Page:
One-Minute Book Reviews

March 10, 2008

Ishmael Beah’s Parents May Be Alive and ‘No One Knows Where They Are,’ Wikipedia Says — Entry Contradicts Author’s Statements in the New York Times and Elsewhere — Has the Site Been Gulled?

Filed under: News — 1minutebookreviewswordpresscom @ 2:52 am
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[Update, 11:10 p.m., March 10: Wikipedia has deleted the sentence saying that Beah’s parents may be alive that is discussed in the post below. But it’s war over there at en.wikipedia.org/wiki/Ishmael_Beah, so don’t expect this to last. And the entry still contains material that directly contradicts statements made by Beah or others. I’ll try to comment briefly on the mess the next day or so. Jan]

More bizarre changes in the entry for the author of A Long Way Gone, who claims he was a child soldier in Sierra Leone for more than two years

What is going on with the entry for Ishmael Beah on Wikipedia? The online encyclopedia is now saying that Beah’s parents may not be dead. Instead his parents “left” — whether they left their village or country is unclear — after war broke out in Sierra Leone: “No one knows where they are now.”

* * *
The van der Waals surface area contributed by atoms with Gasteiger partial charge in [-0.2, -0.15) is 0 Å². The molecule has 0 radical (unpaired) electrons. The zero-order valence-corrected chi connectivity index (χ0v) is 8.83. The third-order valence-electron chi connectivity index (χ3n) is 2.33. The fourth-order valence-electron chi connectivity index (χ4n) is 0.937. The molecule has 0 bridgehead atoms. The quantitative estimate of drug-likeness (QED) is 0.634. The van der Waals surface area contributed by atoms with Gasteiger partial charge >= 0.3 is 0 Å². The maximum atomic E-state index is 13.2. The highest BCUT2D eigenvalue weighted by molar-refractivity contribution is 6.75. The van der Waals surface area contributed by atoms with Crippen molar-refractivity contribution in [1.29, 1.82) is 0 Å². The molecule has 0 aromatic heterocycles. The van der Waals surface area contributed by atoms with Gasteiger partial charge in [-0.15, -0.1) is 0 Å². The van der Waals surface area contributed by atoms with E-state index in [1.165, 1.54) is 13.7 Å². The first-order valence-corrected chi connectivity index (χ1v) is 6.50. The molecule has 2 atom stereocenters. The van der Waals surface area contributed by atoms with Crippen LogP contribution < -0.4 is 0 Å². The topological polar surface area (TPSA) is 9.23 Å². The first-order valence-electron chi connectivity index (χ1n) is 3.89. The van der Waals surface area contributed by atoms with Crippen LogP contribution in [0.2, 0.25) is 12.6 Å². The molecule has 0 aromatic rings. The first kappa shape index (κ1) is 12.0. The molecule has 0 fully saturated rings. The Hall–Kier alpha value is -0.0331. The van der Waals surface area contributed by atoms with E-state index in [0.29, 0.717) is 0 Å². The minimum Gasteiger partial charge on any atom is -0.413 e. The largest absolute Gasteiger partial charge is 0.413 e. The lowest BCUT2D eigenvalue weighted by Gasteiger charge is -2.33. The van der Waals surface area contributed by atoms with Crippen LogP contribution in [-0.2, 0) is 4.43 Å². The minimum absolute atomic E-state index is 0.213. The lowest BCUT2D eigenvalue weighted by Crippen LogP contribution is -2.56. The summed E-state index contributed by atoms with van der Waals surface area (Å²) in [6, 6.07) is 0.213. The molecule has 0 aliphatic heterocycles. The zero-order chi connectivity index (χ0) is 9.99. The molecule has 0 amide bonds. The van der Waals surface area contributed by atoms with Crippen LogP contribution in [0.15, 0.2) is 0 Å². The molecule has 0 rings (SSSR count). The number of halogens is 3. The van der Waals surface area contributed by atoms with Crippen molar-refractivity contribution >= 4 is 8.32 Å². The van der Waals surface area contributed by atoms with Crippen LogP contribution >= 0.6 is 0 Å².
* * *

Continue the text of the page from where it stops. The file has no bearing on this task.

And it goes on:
This statement contradicts an excerpt from A Long Way Gone in the New York Times Magazine in which Beah said his parents and brother were dead:

“After I discovered that my parents and two brothers had been killed, I felt even more lost and worthless in a world that had become pregnant with fear and suspicion as neighbor turned against neighbor and child against parent.”

The latest change on Wikipedia also contradicts other statements Beah has made and entries about him that have appeared on the encyclopedia for more than six months. It further implies that he had one brother when he says in his book that he had two.

Some of these changes are a baffling. Slate says Beah’s friends and foes have made competing changes in his Wikipedia listing www.slate.com/id/2185928/. But you can’t always tell which camp has made them.

You might assume that the latest change, suggesting that Beah’s parents might be alive, had come from a detractor who wanted to discredit the author’s repeated claims that his family is dead. But it could also have come from a friend who knew that Beah’s parents or a brother might be about to come forward – an ally who wanted to help Beah backpedal and who had leaked material, the way political campaigns do, as a trial balloon. The idea that Beah’s parents might be alive appeared on Wikipedia three days ago and, because anybody can edit its entries, his PR team has apparently allowed it to remain in place.

In either case, why does Wikipedia keep allowing the site to be used like this?

© 2008 Janice Harayda. All rights reserved.

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